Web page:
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Acute pulmonary edema during infliximab infusion.

Infliximab is a monoclonal antibody that binds to human tumor necrosis factor alpha to prevent an anti-inflammatory response. Infliximab has been reported to exacerbate chronic congestive heart failure but has not been shown to produce acute pulmonary edema. This case report documents acute pulmonary edema in an elderly woman receiving intravenous infliximab. An 86-year-old Caucasian female with rheumatoid arthritis was treated with infliximab. She had long-standing hypertension that was effectively controlled with Amlodipine 5 mg orally per day. She also had chronic atrial fibrillation and received digoxin 0.25 mg orally per day for rate control. Other medications included Methotrexate 7.5 mg weekly and Prednisone 3 mg per day. While receiving her sixth intravenous infusion of Infliximab (3 mg/kg), she became acutely dyspneic and developed mid-sternal chest pressure. Her blood pressure increased to 220/140 mm Hg and her oxygen saturation progressively decreased. There were diffuse bilateral wet crackles that were not previously present. The infusion was immediately stopped. The patient received supplemental oxygen and intravenous furosemide (40 mg). Shortly thereafter the patient became cyanotic and then apneic. She was intubated and was noted to have pink frothy sputum. The remainder of her physical examination was normal except for stigmata of rheumatoid arthritis. Specifically, her jugular venous pressure was normal and there was no peripheral edema. The chest x-ray showed pulmonary vascular congestion and diffuse alveolar infiltrates. The cardiothoracic ratio was normal. The EKG showed left bundle branch block. Her hemogram was normal except for a white blood cell count of 17,000 cells per HPF with a mild left shift. her metabolic profile and urinalysis were normal. Serial CK-MB and Troponin-I concentrations were normal. Spiral computed tomography of the chest showed pulmonary infiltrates but no evidence of pulmonary embolism. Lower extremity venous Doppler studies were normal. An echocardiogram showed a left ventricular ejection fraction of 45%. There were no wall motion abnormalities. The echocardiogram was otherwise normal. Because the etiology of pulmonary edema was not certain initially, an intravenous bolus of Solu-Medrol 100 mg was administered followed by intravenous infusions of 60 mg every 6 hours for 4 doses. The patient diuresed well and rapidly improved over the first 24 hours. Weaning parameters permitted extubation at 36 hours and by day 4 she had returned to baseline. At the patient's request cardiac catheterization was not performed. This patient had infliximab-induced acute pulmonary edema. Whether this was cardiogenic or non-cardiogenic in origin is uncertain. The association with chest pain and rapid resolution with diuresis suggest a cardiogenic etiology. If so, drug-induced widespread myocardial ischemia and/or severe left ventricular diastolic dysfunction are the most likely causes in view of her near-normal left ventricular ejection fraction. Acute pulmonary edema should be added to the list of complications associated with infliximab therapy.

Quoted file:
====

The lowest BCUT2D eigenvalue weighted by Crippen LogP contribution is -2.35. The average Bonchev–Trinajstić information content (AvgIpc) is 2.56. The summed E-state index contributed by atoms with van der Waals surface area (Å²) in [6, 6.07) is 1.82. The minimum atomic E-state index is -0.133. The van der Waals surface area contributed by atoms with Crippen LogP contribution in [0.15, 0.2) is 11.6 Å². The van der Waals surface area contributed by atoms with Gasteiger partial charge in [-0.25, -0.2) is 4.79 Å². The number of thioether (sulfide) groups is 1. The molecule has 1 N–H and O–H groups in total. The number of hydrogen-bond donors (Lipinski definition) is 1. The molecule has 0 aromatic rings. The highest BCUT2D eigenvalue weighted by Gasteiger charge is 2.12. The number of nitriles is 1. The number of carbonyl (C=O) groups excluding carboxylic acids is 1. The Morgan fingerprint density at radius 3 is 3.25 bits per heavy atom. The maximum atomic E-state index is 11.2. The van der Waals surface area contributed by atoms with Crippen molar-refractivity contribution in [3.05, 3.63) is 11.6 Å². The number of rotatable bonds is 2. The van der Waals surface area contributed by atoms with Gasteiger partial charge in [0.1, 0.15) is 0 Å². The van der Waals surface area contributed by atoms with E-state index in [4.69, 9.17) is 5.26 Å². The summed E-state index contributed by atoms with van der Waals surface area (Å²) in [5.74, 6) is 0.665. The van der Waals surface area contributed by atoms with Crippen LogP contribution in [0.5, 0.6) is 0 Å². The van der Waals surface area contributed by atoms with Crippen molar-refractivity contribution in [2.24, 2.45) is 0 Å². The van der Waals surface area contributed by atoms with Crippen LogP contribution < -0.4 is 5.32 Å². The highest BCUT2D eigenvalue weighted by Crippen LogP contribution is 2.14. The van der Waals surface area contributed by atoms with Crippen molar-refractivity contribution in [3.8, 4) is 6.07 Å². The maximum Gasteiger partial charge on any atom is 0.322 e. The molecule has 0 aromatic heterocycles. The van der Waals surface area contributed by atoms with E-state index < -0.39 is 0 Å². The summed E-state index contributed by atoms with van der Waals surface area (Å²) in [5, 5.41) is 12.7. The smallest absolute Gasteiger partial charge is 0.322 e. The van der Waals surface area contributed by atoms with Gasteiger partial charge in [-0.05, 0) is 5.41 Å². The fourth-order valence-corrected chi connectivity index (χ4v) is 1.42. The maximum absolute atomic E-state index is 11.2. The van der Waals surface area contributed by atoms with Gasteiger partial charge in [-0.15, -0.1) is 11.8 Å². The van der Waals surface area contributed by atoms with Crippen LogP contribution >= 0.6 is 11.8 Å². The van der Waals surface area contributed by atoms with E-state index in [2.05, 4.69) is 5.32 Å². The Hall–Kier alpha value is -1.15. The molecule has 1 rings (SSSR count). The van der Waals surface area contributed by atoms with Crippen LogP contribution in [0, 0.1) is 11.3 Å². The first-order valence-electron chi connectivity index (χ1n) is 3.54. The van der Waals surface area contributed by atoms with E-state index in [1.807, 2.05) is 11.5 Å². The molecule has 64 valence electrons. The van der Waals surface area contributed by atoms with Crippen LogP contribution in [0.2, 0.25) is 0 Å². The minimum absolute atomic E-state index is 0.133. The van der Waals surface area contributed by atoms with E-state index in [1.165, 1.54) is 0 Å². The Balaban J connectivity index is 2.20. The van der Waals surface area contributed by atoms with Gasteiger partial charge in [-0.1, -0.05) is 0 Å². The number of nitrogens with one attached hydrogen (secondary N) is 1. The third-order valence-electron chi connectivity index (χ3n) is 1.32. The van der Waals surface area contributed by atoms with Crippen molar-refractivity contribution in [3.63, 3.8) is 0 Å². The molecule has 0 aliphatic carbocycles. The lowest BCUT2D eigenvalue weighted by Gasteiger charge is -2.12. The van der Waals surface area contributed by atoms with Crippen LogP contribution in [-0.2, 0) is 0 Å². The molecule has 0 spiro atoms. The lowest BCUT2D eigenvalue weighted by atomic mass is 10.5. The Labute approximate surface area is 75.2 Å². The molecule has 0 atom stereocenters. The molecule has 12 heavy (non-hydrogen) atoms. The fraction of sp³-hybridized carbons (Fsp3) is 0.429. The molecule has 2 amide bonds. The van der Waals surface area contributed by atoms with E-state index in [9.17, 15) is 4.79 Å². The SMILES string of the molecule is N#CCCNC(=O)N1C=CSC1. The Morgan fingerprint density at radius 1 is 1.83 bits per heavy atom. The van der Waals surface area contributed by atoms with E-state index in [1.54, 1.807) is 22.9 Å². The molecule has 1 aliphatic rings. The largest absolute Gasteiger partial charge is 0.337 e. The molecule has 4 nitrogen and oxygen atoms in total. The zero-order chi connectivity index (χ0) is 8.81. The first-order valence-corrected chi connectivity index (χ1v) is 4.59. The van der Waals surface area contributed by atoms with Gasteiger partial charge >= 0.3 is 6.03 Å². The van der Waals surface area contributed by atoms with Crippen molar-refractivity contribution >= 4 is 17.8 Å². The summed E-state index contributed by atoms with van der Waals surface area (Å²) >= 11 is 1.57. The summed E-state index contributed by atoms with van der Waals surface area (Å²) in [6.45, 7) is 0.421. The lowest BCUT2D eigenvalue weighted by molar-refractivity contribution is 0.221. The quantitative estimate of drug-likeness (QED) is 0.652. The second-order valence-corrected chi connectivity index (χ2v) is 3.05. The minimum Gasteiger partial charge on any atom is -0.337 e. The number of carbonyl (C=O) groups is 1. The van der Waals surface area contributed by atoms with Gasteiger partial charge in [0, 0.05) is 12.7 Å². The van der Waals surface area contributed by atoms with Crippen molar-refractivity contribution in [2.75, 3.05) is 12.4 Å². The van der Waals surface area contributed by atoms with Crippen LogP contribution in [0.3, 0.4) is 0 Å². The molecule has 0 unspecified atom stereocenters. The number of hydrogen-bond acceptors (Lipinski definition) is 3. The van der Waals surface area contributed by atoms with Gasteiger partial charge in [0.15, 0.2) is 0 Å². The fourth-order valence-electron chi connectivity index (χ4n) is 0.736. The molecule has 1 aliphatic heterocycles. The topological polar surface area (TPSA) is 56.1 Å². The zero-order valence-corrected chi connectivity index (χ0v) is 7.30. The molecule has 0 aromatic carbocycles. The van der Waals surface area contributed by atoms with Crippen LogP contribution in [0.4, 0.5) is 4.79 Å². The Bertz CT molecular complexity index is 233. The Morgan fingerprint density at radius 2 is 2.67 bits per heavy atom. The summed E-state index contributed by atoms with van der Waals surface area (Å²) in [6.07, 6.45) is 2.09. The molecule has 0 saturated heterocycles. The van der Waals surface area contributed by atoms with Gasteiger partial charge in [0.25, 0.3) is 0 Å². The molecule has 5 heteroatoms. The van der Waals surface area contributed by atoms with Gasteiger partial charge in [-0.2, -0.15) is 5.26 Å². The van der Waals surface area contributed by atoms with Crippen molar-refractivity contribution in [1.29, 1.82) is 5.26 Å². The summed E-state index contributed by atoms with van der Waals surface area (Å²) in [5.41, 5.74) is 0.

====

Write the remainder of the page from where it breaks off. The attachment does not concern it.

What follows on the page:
Srinivas R. Puli, MD, Martin A. Alpert, MD, and Vanaja Puli, MD. St John's Mercy Medical Center, St Louis, MO.
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Title Annotation:Section on Internal Medicine
Author:Puli, Vanaja
Publication:Southern Medical Journal
Date:Oct 1, 2004
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